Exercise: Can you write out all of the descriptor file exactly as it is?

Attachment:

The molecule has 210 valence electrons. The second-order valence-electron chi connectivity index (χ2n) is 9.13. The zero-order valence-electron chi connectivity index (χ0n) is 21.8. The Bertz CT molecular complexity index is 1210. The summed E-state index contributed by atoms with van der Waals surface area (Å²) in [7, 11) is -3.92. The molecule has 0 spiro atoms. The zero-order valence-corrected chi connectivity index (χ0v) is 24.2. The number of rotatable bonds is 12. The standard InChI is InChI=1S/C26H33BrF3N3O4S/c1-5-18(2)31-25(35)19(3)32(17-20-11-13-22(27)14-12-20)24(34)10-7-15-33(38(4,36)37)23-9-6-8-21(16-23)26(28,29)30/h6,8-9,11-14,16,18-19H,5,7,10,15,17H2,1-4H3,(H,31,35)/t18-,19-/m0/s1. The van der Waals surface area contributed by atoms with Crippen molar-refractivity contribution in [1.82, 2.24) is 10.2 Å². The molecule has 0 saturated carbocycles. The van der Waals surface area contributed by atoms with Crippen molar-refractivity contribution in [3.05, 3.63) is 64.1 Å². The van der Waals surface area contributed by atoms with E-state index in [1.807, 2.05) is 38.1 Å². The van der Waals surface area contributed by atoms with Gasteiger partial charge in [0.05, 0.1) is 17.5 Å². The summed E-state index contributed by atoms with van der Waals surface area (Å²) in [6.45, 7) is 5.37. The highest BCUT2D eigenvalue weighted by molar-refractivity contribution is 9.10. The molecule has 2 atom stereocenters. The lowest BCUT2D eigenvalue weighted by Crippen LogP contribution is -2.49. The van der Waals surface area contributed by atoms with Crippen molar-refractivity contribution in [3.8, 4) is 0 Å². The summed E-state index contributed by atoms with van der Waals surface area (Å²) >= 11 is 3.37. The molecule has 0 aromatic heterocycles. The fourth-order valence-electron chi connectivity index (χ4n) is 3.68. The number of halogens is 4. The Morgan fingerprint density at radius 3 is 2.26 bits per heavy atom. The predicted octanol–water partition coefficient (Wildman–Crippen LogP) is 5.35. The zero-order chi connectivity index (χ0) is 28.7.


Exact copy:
The molecule has 210 valence electrons. The second-order valence-electron chi connectivity index (χ2n) is 9.13. The zero-order valence-electron chi connectivity index (χ0n) is 21.8. The Bertz CT molecular complexity index is 1210. The summed E-state index contributed by atoms with van der Waals surface area (Å²) in [7, 11) is -3.92. The molecule has 0 spiro atoms. The zero-order valence-corrected chi connectivity index (χ0v) is 24.2. The number of rotatable bonds is 12. The standard InChI is InChI=1S/C26H33BrF3N3O4S/c1-5-18(2)31-25(35)19(3)32(17-20-11-13-22(27)14-12-20)24(34)10-7-15-33(38(4,36)37)23-9-6-8-21(16-23)26(28,29)30/h6,8-9,11-14,16,18-19H,5,7,10,15,17H2,1-4H3,(H,31,35)/t18-,19-/m0/s1. The van der Waals surface area contributed by atoms with Crippen molar-refractivity contribution in [1.82, 2.24) is 10.2 Å². The molecule has 0 saturated carbocycles. The van der Waals surface area contributed by atoms with Crippen molar-refractivity contribution in [3.05, 3.63) is 64.1 Å². The van der Waals surface area contributed by atoms with E-state index in [1.807, 2.05) is 38.1 Å². The van der Waals surface area contributed by atoms with Gasteiger partial charge in [0.05, 0.1) is 17.5 Å². The summed E-state index contributed by atoms with van der Waals surface area (Å²) in [6.45, 7) is 5.37. The highest BCUT2D eigenvalue weighted by molar-refractivity contribution is 9.10. The molecule has 2 atom stereocenters. The lowest BCUT2D eigenvalue weighted by Crippen LogP contribution is -2.49. The van der Waals surface area contributed by atoms with Crippen molar-refractivity contribution in [3.8, 4) is 0 Å². The summed E-state index contributed by atoms with van der Waals surface area (Å²) >= 11 is 3.37. The molecule has 0 aromatic heterocycles. The fourth-order valence-electron chi connectivity index (χ4n) is 3.68. The number of halogens is 4. The Morgan fingerprint density at radius 3 is 2.26 bits per heavy atom. The predicted octanol–water partition coefficient (Wildman–Crippen LogP) is 5.35. The zero-order chi connectivity index (χ0) is 28.7.